Fish contains many important nutrients, but can, as for other food, contain undesirable substances.

The Norwegian authorities recommend that we eat 300-450 grams of fish a week. Half of this should be fat fish.

Depending on whether you eat lean or fat fish, there are different nutrients and undesirable substances that you should be aware of. In recent years, the undesirable substances that have sparked most debate have been heavy metals and organic environmental toxins. If you divide seafood into fat and lean species, you will find most of the organic environmental toxins in the muscle tissue of fat fish and in the liver of lean fish. These compounds are also found in a number of other types of food. The content of heavy metals in the different species is less affected by whether the species is regarded fat or lean.

How much fish is it safe to eat?

For most substances, it is the quantity we consume that determines whether the substance is toxic or not. This applies both to nutrients and undesirable substances.

Expert groups from the World Health Organization (WHO), among others, have therefore stipulated how much of certain undesirable substances we tolerate in our food without it posing any risk to our health. These values are called tolerable weekly intake (link).

Dioxins and dioxin-like PCBs are one of the environmental toxins for which a tolerable weekly intake has been stipulated, namely 14 pg/kg bodyweight per week. This means that a person weighing 70 kg can tolerate 980 pg per week throughout their life without any risk to their health. Given the current levels in herring, mackerel and farmed salmon, we can eat fat fish for dinner almost every day without exceeding this quantity. This is also bearing in mind the intake from other food such as eggs, milk and meat.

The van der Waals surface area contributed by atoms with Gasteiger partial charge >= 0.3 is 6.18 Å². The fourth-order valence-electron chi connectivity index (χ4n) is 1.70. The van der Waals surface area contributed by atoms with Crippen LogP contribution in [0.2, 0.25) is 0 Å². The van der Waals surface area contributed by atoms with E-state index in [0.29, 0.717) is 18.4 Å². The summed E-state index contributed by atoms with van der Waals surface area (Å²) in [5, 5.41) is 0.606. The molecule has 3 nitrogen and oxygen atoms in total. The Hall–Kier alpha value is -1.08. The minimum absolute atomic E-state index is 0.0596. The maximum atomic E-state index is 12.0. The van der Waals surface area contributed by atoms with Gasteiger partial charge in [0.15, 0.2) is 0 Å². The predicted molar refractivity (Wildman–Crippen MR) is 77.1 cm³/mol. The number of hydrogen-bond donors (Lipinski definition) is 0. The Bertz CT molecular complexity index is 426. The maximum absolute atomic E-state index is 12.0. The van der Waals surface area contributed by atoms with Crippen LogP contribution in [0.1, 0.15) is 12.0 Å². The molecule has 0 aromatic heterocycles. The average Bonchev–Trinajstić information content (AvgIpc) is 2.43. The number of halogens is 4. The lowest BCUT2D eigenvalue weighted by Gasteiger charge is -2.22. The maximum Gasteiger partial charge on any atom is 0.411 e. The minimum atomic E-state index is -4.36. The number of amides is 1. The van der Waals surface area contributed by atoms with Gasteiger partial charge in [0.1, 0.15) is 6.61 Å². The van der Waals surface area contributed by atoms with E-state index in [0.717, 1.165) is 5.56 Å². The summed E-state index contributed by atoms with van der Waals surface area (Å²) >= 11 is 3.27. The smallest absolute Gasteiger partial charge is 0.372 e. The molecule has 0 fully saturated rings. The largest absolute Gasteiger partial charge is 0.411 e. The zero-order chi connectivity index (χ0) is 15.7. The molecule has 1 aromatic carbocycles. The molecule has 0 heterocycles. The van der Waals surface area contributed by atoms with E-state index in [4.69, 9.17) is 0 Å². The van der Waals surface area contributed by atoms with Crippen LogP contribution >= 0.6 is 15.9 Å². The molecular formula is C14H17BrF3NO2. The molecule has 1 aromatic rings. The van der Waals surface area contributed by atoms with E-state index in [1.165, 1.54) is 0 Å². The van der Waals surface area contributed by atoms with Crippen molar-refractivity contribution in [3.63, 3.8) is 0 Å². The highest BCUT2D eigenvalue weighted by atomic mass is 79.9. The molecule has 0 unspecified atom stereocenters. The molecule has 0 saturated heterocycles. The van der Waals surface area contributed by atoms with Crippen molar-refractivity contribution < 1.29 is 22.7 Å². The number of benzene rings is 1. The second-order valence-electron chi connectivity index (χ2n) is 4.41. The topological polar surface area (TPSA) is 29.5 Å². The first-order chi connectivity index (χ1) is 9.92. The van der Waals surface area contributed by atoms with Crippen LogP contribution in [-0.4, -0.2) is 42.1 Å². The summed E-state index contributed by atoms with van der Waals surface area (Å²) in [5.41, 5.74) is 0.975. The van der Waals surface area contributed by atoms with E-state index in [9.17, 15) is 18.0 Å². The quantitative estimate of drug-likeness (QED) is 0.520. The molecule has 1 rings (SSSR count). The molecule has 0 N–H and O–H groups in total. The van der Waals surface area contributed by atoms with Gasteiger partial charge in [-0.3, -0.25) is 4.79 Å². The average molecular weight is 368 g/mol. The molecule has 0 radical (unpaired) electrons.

More dangerous not to eat fish

The WHO and the Food and Agriculture Organization of the United Nations (FAO), have created a model in which they have weighed the favourable effects of eating seafood against the potential negative health effects. They have concluded that not eating seafood is considerably more dangerous. Firstly, they have weighed the importance of marine omega-3 for protection against cardiovascular disease against the risk of cancer from dioxins and dioxin-like PCBs. The risk of cancer in this context is negligible compared with the protection against cardiovascular disease.

Secondly, they have weighed the importance of marine omega-3 for foetal brain development against the risk of intereference with brain development because of methylmercury. The conclusion from this model is that pregnant women should increase their seafood intake because it improves the child’s verbal skills.

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